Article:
So, I’m sat in my kitchen on another Monday evening, desperately trying to keep myself awake after a day of school and a meeting after work, wondering just what it is that keeps me going to Ashford Sinfonia (almost) every week after all these years. I’m going to try and sum it up here.
After Uni, there were several years where my violin case was never opened. I was busy with work and having children. I reached a point where I’d convinced myself that I couldn’t even remember how to play. Eventually it was my old teacher, Layne Aviss, who forced me to try, She was conductor at the time, and I went back to make up the numbers for a concert. My hands shook so hard I could hardly hold my bow.
Anyway, I stuck it out, mainly because I’m stubborn and it got me out of the house. It was also partly because I’d forgotten how much fun playing in an orchestra is and because the group of players I had joined was so welcoming and friendly. No one made me feel as if my mistakes were the end of the world. The priority was making music, not being the Royal Philharmonic!
Skipping forward a couple of years and another baby, I found myself working at Highworth School, not initially as a teacher, but with the chance to start getting involved with the music at school. The confidence I had regained by playing regularly helped me convince the school that I was worth training as a teacher, amazingly, specialising in music. I honestly would never have believed it possible only a few years before.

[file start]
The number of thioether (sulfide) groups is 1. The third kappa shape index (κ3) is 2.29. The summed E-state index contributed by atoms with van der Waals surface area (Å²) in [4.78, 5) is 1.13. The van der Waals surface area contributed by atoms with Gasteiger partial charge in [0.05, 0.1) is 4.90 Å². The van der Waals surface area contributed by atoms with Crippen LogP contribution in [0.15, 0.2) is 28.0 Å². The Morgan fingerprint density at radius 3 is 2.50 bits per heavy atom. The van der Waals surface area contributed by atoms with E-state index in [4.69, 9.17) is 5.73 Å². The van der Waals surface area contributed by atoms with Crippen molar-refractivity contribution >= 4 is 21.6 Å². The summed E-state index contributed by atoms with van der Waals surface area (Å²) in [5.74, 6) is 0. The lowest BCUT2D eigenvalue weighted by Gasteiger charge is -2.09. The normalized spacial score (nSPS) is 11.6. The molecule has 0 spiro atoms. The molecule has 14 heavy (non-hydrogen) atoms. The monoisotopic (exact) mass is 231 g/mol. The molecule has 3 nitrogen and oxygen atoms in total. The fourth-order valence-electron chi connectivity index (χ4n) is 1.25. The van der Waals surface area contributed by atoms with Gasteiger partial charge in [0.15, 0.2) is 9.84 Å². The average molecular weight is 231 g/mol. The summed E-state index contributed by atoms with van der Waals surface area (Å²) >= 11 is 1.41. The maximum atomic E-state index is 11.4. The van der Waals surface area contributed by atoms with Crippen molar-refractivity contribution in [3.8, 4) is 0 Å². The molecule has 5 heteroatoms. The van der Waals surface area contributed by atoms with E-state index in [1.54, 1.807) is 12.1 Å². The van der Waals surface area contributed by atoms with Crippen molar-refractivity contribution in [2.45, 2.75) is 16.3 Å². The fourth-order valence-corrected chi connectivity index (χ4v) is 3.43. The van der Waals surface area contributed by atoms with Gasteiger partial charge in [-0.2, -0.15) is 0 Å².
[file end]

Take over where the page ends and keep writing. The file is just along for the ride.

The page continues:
So, Monday nights still come and I still keep playing. I do it because I have the best laugh of the week trying to watch our “genius” conductor without getting caught. And because I genuinely enjoy trying to fit all the semiquavers in the bar when the music has been ordered from some library without anyone thinking to look at the fiddle parts first.
Mostly I do it because this orchestra, which has given us all the chance to play when many of us wouldn’t, actually did change my life.